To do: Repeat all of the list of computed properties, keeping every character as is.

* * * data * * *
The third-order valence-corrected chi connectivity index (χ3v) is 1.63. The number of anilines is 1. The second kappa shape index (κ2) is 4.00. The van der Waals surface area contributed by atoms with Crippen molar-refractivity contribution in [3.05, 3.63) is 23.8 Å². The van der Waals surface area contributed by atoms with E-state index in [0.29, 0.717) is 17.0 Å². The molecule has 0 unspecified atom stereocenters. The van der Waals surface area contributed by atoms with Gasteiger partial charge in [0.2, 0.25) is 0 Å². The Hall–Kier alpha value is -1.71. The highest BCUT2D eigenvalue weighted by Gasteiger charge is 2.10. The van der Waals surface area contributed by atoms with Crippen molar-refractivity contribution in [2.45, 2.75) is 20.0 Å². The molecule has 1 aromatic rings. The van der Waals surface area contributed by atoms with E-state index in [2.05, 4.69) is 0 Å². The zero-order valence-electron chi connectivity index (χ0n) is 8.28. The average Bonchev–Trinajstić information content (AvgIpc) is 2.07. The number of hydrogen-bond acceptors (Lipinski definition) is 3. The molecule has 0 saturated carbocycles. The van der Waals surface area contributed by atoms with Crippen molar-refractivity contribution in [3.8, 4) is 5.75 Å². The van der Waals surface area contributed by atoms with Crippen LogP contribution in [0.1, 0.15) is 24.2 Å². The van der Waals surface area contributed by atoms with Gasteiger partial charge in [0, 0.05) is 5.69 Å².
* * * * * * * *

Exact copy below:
The third-order valence-corrected chi connectivity index (χ3v) is 1.63. The number of anilines is 1. The second kappa shape index (κ2) is 4.00. The van der Waals surface area contributed by atoms with Crippen molar-refractivity contribution in [3.05, 3.63) is 23.8 Å². The van der Waals surface area contributed by atoms with E-state index in [0.29, 0.717) is 17.0 Å². The molecule has 0 unspecified atom stereocenters. The van der Waals surface area contributed by atoms with Gasteiger partial charge in [0.2, 0.25) is 0 Å². The Hall–Kier alpha value is -1.71. The highest BCUT2D eigenvalue weighted by Gasteiger charge is 2.10. The van der Waals surface area contributed by atoms with Crippen molar-refractivity contribution in [2.45, 2.75) is 20.0 Å². The molecule has 1 aromatic rings. The van der Waals surface area contributed by atoms with E-state index in [2.05, 4.69) is 0 Å². The zero-order valence-electron chi connectivity index (χ0n) is 8.28. The average Bonchev–Trinajstić information content (AvgIpc) is 2.07. The number of hydrogen-bond acceptors (Lipinski definition) is 3. The molecule has 0 saturated carbocycles. The van der Waals surface area contributed by atoms with Crippen molar-refractivity contribution in [3.8, 4) is 5.75 Å². The van der Waals surface area contributed by atoms with Crippen LogP contribution in [0.1, 0.15) is 24.2 Å². The van der Waals surface area contributed by atoms with Gasteiger partial charge in [0, 0.05) is 5.69 Å².